Why An Autism Diagnosis Is Like Finding Out You’re Adopted

 

My husband and I had a certain conversation recently, one we’ve had before and will likely have again. It’s the one that starts with “Why do you chose to label yourself?”

…and ends with me feeling like an exhibitionist hypochondriac. He claims since I found out I have Aspergers it’s all I talk about, read about and think about (considering three of the four posts I’ve published since I resumed writing after the summer are on the subject he may have a point.) But, joking aside, I can see how it might seem that way to him.

With K I’m the closest I can be to being myself, aside from when I’m by myself. Around him I can let things out unrehearsed, uncensored. It follows then, that he witnesses my lead-footed blunderings from one notion to the next, watches me try on thoughts to see how they feel in my head. I know his concern comes from a desire to protect me from judgement and discrimination. The way he sees it there’s more to me than autism so why would I want to colour people’s perception before they have a chance to know me?

I know there’s more to me than autism too, and for the most part I’ve never had a problem with myself from within, only in comparison to other people. It’s common knowledge now that comparing yourself to others only leads to dissatisfaction but I grew up in a time when people worried about what the neighbours thought, saw status as a measure of success, and tried to brush mental illness, or anything that didn’t fit the picture, under the rug. Thinking about it, not a lot has changed has it?

I knew I was different but for a long time I couldn’t find the words to frame my issues clearly to myself. As for representing them to others, they were flaws I did my utmost to conceal. They left me with a life-long feeling of inferiority and I had a difficult time accepting myself for years because it seemed that who I was must somehow be wrong. It wasn’t until motherhood and the diagnosis of my youngest child, that research on her behalf led me to question my own neurology. I suspected, and later confirmed, I was autistic too.

 

Nothing had changed, but somehow everything was changed, as though someone had inverted the whole world and it’s all the same except everything you usually expect to find on the ground is now on the ceiling. I imagine it’s like finding out you’re adopted – it’s not that you’re odd and don’t fit in, you’re just part of a different family. I was thirty-seven years old when I learned I wasn’t alone, that I had siblings out there I just didn’t know about.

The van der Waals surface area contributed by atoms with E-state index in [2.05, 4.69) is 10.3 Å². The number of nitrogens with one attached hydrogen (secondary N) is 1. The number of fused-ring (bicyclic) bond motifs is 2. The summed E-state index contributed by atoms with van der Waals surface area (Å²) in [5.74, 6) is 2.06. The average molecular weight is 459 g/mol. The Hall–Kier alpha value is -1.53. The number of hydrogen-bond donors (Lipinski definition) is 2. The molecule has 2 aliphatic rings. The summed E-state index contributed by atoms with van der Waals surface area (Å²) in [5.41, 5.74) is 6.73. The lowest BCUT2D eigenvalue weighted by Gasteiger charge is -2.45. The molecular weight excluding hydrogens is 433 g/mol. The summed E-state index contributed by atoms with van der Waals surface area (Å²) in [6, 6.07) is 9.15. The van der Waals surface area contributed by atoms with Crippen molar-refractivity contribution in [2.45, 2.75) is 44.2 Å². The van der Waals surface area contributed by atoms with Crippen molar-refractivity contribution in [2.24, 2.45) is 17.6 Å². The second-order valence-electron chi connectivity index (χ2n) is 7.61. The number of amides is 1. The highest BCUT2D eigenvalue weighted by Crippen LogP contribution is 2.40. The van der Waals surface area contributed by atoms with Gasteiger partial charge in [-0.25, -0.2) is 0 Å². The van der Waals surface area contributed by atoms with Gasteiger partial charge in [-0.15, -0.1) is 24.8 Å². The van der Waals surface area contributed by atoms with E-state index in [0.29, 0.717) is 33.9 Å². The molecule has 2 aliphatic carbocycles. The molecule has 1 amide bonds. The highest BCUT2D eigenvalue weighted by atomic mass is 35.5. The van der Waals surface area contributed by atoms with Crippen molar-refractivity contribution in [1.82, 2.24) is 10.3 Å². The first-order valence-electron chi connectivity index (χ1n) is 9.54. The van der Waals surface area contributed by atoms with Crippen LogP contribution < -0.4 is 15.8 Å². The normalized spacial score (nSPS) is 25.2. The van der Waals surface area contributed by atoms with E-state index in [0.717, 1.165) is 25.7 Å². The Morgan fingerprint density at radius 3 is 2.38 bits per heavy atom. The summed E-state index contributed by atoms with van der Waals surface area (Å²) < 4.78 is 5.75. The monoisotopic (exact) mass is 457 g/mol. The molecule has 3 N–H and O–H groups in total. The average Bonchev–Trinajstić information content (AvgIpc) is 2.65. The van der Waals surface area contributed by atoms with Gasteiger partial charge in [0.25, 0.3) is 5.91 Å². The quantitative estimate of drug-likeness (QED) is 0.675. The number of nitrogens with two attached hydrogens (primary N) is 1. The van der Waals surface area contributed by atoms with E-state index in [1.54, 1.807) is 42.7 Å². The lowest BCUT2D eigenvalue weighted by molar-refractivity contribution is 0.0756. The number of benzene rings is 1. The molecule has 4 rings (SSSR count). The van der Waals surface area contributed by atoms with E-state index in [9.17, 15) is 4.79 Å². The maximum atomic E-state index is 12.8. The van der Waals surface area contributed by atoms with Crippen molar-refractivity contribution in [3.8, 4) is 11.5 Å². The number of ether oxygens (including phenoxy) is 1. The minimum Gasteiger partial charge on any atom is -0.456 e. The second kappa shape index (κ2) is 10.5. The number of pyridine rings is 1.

Reading accounts from others on the spectrum was like reading my own secret biography. I was hooked. How could they write so eloquently about what went on inside my head? I continue to devour them with a stunned fascination and, like some dogged palaeontologist, unearth a fresh insight each time. The words trigger flashbacks to my past, now with a new slant: phases of intense study of a particular subject – horses, James Dean, astronomy, True Crime – become a timeline of narrow, specialised interests. My difficulties with communication and overwhelming emotion are recast as part of something larger instead of my own stupid inability to master them. My love of solitary pursuits – books, nature, animals, – is no longer symptomatic of a lack of social graces, but the result of differences deeper than any external incongruity.

To finally discover nothing is missing, nothing is damaged, my wiring simply leads me to connect the dots differently… unless you’ve lived with a lifetime of self-doubt, you can’t understand the relief, the fresh outlook, the second chance a diagnosis of autism – however late – can bring. While it doesn’t remove any of the difficulties, it illuminates them and makes them comprehensible. It expands horizons and enriches my understanding. Finally I can see my life in context.

So for those of you who, like my husband, are tiring of my incessant babblings about all things autistic, I suppose this is my latest specialised interest. But more than that, it’s the lost history of who I am, and I won’t be done until I’ve reviewed the historical record I hold in my head and excised all the past inaccuracies.

 

Wikipedia calls it historical revisionism. I call it healing.

 

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